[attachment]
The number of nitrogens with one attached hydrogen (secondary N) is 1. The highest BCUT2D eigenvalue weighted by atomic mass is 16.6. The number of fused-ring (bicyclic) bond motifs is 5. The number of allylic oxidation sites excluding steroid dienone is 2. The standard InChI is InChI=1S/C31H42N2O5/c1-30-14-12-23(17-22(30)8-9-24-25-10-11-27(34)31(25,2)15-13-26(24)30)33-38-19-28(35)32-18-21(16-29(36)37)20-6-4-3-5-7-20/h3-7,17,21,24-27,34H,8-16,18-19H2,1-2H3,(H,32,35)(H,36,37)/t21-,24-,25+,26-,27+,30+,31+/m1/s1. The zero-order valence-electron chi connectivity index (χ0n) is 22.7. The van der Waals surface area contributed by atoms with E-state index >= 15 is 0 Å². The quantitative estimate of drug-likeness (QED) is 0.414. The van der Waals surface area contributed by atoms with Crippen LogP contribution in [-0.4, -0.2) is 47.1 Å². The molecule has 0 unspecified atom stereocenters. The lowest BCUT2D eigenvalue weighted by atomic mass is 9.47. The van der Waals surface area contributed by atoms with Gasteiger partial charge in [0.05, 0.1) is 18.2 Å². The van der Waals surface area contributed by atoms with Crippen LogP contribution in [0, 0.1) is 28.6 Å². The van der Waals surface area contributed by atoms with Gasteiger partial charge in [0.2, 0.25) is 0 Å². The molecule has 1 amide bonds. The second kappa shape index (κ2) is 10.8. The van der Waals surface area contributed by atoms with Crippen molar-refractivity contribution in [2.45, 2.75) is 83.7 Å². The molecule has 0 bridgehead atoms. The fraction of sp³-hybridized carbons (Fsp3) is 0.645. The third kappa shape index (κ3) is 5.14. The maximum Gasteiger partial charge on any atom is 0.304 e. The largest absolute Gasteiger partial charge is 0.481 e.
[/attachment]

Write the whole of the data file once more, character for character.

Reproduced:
The number of nitrogens with one attached hydrogen (secondary N) is 1. The highest BCUT2D eigenvalue weighted by atomic mass is 16.6. The number of fused-ring (bicyclic) bond motifs is 5. The number of allylic oxidation sites excluding steroid dienone is 2. The standard InChI is InChI=1S/C31H42N2O5/c1-30-14-12-23(17-22(30)8-9-24-25-10-11-27(34)31(25,2)15-13-26(24)30)33-38-19-28(35)32-18-21(16-29(36)37)20-6-4-3-5-7-20/h3-7,17,21,24-27,34H,8-16,18-19H2,1-2H3,(H,32,35)(H,36,37)/t21-,24-,25+,26-,27+,30+,31+/m1/s1. The zero-order valence-electron chi connectivity index (χ0n) is 22.7. The van der Waals surface area contributed by atoms with E-state index >= 15 is 0 Å². The quantitative estimate of drug-likeness (QED) is 0.414. The van der Waals surface area contributed by atoms with Crippen LogP contribution in [-0.4, -0.2) is 47.1 Å². The molecule has 0 unspecified atom stereocenters. The lowest BCUT2D eigenvalue weighted by atomic mass is 9.47. The van der Waals surface area contributed by atoms with Gasteiger partial charge in [0.05, 0.1) is 18.2 Å². The van der Waals surface area contributed by atoms with Crippen LogP contribution in [0, 0.1) is 28.6 Å². The van der Waals surface area contributed by atoms with Gasteiger partial charge in [0.2, 0.25) is 0 Å². The molecule has 1 amide bonds. The second kappa shape index (κ2) is 10.8. The van der Waals surface area contributed by atoms with Crippen molar-refractivity contribution in [2.45, 2.75) is 83.7 Å². The molecule has 0 bridgehead atoms. The fraction of sp³-hybridized carbons (Fsp3) is 0.645. The third kappa shape index (κ3) is 5.14. The maximum Gasteiger partial charge on any atom is 0.304 e. The largest absolute Gasteiger partial charge is 0.481 e.